Now, autism is clearly different. Given that it is, at its core, a communication disorder, it’s not always as easy as asking an autistic person how they experience the world. As we so frustratingly know, we have yet to find the individual keys to reliable, mutually functional communication for many, many of our kids and their adult brethren. So we can’t always “just ask the questions” nor always understand the answers.

However, that doesn’t mean that we shouldn’t try, and, for the love of God, at the very least inform, include, and seek the help of kids on the spectrum and their families if we are to create a day about them in their own school. And they should ALWAYS be given the choice to participate or not. For some kids, it’s confusing, overwhelming and uncomfortable for their peers to be talking about them and the way that they experience the world. Cause, ya know, duh. Others might be proud to share and teach their peers. Others might not yet be able to do that, whether they would want to or not. Their desire and ability to participate are likely to be as individual as, well, people. But the choice MUST be theirs.

Many out there in Autism Land have had their fill of Awareness. They tell us that there’s pretty much no one left who doesn’t know about autism. I’d argue that that’s both true and not. There’s lots of cocktail party awareness, but there’s very little real awareness.

I would argue that awareness efforts are still necessary. We will never have acceptance (nor, ultimately, celebration) without awareness. But, to have Autism Awareness Day without autistic people is like learning about fire fighting without talking to a firefighter. And even Elmo knows better than that.

25 thoughts on “are autism awareness days a good thing?

  1. Well said, Jess. And thank you for answering my similar question a while back. I appreciate you and your family more than I can say.

  2. Way back when my son was in elementary school, they had an Abilities Awareness Day, where all kinds of differences were addressed.
    They had people come in with workshops the kids rotated to. That included a blind DJ, a man who had lost his legs, a dance team with both abled and disabled members,kids using crutches to get around etc. Maybe, that’s the route to take whereby, autism is not the only disability to be made aware of. I like the concept of Ability Awareness because it was about people overcoming all kinds of challenges to live productive lives.

  3. This turned out to be longer than I was intending it to be, so apologies for the monolog. But:

    I would like to see Education Days rather than Awareness Days.

    Awareness is almost worse than useless, because it gives people just enough info that they think they know all about it and feel confident in lecturing people who live with it on how their years or decades of experience is insufficient because the Awareness Day said this. Or, at least, that’s the impression I get from being someone with several medical conditions and a few developmental disabilities thrown in for good measure. You wouldn’t believe the number of people who think a one-hour info session, a third of which is spent on doing jumping jacks with a straw in their mouths and their noses taped up, is sufficient for them to question my management of the asthma I’ve lived with for 25 years. As just one example.

    Worse, is that awareness stuff doesn’t actually give these people anything useful. Sure, they have stats and medical jargon and what have you, but they don’t have anything that would actually help if the manure hits the fan and I have a severe asthma attack in front of them. But they think they do. And that’s where it’s dangerous. Awareness gives people enough info to think they’ve got it, but not enough to actually be useful.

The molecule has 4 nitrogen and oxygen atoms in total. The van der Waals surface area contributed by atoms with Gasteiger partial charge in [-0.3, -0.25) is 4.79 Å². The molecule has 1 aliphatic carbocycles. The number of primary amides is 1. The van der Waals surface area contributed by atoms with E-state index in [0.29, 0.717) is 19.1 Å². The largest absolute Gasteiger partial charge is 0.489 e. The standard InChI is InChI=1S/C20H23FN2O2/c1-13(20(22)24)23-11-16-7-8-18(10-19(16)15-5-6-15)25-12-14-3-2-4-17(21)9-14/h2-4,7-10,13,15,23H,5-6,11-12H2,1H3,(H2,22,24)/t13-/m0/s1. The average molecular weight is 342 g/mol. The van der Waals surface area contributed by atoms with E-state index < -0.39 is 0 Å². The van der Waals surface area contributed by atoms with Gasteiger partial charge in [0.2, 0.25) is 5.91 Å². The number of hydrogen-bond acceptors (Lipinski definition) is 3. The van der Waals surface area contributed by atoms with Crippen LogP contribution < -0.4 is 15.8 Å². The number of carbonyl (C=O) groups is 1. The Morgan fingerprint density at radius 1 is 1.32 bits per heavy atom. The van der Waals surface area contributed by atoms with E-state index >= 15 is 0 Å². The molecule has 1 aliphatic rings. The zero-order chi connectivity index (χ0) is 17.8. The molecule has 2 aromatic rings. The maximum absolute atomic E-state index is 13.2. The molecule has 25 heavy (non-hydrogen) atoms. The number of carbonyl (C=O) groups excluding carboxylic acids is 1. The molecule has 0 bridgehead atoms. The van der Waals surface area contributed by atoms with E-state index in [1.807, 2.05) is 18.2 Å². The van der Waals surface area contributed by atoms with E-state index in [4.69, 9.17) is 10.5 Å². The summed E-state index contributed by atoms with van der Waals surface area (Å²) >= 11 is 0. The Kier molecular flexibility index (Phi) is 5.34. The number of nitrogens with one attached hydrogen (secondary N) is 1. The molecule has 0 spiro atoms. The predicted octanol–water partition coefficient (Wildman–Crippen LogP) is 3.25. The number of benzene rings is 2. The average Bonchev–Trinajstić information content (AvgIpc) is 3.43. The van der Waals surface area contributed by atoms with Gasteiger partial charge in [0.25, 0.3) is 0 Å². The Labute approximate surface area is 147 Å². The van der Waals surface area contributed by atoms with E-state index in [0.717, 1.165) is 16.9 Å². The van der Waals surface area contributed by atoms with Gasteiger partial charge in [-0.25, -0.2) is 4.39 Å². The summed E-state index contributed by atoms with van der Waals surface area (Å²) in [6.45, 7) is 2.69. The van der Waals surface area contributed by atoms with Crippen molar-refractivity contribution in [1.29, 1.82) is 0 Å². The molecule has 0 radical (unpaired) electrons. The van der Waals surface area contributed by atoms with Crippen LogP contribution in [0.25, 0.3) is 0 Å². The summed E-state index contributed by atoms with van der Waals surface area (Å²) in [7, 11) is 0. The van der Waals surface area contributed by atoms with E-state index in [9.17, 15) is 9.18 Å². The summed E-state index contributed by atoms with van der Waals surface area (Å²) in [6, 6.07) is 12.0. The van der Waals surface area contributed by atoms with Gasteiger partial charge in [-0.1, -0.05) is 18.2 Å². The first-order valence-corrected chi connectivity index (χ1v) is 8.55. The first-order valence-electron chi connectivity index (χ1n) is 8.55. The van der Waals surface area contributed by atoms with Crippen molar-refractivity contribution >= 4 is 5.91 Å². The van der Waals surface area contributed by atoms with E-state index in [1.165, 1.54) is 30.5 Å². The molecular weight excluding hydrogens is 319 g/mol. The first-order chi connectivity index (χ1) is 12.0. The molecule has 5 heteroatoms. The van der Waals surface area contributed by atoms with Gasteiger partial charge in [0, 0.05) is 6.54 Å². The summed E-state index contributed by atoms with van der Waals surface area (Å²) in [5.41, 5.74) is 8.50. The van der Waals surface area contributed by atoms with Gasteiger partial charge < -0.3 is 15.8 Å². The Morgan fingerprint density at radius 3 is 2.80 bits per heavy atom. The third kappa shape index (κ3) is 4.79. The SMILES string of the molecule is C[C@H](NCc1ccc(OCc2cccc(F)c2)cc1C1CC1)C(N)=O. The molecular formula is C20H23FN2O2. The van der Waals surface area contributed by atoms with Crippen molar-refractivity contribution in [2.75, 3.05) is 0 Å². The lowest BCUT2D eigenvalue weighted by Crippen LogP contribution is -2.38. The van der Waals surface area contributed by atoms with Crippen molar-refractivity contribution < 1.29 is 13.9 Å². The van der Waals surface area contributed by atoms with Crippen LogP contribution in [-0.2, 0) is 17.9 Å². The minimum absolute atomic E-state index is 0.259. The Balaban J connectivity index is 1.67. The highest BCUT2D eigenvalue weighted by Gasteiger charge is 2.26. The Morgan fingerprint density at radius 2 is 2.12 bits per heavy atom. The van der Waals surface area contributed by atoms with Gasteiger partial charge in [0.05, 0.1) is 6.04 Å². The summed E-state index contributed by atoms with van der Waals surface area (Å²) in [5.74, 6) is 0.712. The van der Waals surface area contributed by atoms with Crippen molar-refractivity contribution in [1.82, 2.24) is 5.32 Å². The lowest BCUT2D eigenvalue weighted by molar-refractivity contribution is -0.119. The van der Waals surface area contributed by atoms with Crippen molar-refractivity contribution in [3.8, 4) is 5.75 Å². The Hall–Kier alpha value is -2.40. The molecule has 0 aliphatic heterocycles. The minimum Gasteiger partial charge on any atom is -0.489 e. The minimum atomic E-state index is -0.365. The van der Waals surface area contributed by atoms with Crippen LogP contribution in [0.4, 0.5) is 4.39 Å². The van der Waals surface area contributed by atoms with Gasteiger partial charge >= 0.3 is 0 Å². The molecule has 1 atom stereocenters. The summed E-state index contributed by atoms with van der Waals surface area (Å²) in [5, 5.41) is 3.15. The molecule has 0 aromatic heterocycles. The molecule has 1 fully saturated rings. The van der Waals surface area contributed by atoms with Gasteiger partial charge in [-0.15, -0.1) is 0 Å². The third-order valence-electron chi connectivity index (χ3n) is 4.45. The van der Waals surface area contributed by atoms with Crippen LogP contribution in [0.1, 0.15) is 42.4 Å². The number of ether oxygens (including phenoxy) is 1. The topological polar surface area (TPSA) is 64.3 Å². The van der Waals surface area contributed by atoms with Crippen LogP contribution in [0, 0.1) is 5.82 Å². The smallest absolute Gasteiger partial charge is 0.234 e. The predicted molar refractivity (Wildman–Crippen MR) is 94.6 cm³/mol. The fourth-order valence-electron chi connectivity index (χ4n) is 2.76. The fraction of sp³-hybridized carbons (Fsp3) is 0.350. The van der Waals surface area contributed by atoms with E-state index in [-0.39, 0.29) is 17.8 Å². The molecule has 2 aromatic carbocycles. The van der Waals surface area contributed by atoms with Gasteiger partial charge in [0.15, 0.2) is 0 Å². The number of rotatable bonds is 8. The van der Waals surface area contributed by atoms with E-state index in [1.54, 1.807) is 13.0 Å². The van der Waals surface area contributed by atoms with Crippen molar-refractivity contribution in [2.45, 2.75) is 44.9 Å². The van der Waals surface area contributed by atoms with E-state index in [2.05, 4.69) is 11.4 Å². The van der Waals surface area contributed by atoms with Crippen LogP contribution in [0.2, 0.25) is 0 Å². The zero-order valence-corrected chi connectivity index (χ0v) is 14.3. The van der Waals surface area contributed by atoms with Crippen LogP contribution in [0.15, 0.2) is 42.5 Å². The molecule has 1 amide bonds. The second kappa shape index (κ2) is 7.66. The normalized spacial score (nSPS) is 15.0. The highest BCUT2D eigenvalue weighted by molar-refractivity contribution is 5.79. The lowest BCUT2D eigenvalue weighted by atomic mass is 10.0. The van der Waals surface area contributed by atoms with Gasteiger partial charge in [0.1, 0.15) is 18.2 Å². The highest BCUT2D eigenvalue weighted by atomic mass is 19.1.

This problem comes in the difference between awareness and education.

    Awareness = I now know this is a thing that exists. I am aware that it is a thing.

    Education = I now know this is a thing that exists, and I’ve learned a bit about how little I know about it, focusing on practical things someone with my lack of experience can handle.

    Frankly, prevalence stats shouldn’t be in such events. They don’t matter, not in the sense of making things easier for the people with the thing. They don’t matter in the sense of affecting people’s daily lives. The don’t matter in the sense of being useful. Likewise with simulations, which don’t actually do a good job of simulating disability anyway and just make people go “Oh, it must be so hard to live like that! Pity, pity, pity!” They’re not useful. Not real. Time shouldn’t be wasted on them.

    What should be in there? Common challenges. Things you can do to help. Things you can refrain from doing to help. How to recognize an emergency. How to respond to an emergency. What to do if you feel like offering help. What things people with the thing under discussion consider rude. What things they consider hurtful. Why those things are rude/hurtful. Etc. Practical, useful things that will actually make a positive difference in the lives of the people with it, rather than breed pity and othering.

    Why waste time with prevalence and pity-breeding disability simulations? Why not focus instead on real stuff that’s useful?

    Am I out in left field here?

    • Given that I think that you and I are essentially saying the exact same thing, I don’t think you’re in left field at all. 🙂

  4. Elmo’s a pretty smart little monster. I have ADHD and belong to an organization that mentors elementary and middle school kids with ADHD, dyslexia, and other LDs using high school and college students who also have the same diagnoses. I was aware of adhd after I got my diagnosis in high school, but I didn’t fully understand it or accept it until I was in a room with 40 other people like me. The magic of being able to look around and know you’re with “your people” is something else. Every weird quirk I have is shared by someone in that organization! For three solid days I was in the majority, and that was awesome. That look in a kid’s eye when he says he has ADHD and you can reply “me too!” is something I’ll always cherish. I can only imagine bringing in someone with a certain disability to speak at school and for a child in the school with the same disability to have a moment of kinship. In addition to the learning about someone from them, you also get a tiny moment of connectedness for a kid who is just like them. It’s a pretty beautiful thing!